Staining patterns on bone fragments, skeletal element representation, and the fact that bones can be seen to weather out from erosional remnants of sub-unit 3b, indicate that part of the fossil assemblage has been reworked Dirks et al.

The presence of well-articulated remains in the excavation pit nalsdi from the chamber entrance indicates that some of the remains entered nakedi cave intact. Drobyshevskiy identifies remains of H. Anthropologist John D. Hawksfrom the University of Wisconsin—Madison who was a member of the team, stated anledi the scientific facts are that all the bones recovered are hominid, except for those of one Homo naledi dating there are no signs of datting, and there is no predator that accumulates only Homk this way; the bones did not accumulate there all at once. There is no evidence of rocks or sediment having dropped into baledi cave from any opening in the surface, and no evidence of water flowing into the cave carrying the bones into the cave.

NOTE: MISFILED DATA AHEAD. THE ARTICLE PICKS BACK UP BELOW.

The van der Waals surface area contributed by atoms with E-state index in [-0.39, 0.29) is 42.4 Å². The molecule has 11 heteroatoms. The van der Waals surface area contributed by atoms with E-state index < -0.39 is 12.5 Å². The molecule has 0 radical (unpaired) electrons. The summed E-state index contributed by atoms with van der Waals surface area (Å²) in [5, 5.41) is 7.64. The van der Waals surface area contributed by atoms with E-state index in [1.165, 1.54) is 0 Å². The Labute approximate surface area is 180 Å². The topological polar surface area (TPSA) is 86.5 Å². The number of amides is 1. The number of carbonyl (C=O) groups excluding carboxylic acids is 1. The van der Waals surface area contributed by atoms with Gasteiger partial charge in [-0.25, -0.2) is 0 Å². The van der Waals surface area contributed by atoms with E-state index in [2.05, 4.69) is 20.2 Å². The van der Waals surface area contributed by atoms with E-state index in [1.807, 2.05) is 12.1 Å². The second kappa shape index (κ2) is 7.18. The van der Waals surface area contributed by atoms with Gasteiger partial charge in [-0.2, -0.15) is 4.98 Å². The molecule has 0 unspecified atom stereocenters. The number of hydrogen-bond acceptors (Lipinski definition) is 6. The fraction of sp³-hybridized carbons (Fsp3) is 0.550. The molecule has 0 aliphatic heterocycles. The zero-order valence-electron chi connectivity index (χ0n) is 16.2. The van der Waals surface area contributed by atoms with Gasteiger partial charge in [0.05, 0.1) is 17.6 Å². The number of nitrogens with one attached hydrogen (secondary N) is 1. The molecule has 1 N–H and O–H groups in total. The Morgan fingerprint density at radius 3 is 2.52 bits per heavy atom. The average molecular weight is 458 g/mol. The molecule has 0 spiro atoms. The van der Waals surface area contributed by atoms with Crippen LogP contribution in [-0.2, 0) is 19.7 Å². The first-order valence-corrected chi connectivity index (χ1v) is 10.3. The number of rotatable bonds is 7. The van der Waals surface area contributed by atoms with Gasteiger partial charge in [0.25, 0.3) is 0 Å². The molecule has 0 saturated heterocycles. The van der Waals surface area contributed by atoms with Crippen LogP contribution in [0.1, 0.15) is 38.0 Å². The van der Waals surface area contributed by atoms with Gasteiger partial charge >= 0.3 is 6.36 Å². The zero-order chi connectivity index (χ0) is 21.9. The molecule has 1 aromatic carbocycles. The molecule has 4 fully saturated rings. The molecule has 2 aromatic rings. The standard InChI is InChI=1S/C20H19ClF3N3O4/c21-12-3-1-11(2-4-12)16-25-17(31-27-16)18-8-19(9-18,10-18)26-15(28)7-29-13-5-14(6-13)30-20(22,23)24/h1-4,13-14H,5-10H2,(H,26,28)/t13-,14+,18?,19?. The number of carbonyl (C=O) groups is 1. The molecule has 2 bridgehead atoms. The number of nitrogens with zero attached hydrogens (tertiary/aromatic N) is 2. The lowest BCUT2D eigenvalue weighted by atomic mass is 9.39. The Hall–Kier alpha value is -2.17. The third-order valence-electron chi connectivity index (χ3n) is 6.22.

Among deposits of non H. They stated that there is no evidence a catastrophe placed the bodies in the cave, and that the bodies were deliberately placed in cave. Palaeoanthropologist Lee Berger assembled a team of excavators who proceeded to recover more than 1, fossil bones belonging to at least 15 individuals, ranging from infants to elderly adults. This video by Wits University featuring recreational caver Rick Hunter who discovered the chamber highlights just how difficult to reach the fossils were, and why the initial team sent to search for fossils was made up of smaller women: A subsequent search of a second chamber more than metres away in the same cave system yielded a further fossils.

Puzzling combination of features Homo naledi displayed a unique combination of human and non-human traits throughout its skeleton. The species' small brain and the shape of its upper body are more similar to the pre-human australopithecines and the very early human species Homo habilis. The teeth increase in size towards the back of the mouth, a primitive characteristic, but they are relatively small and simple and set in light jawbones.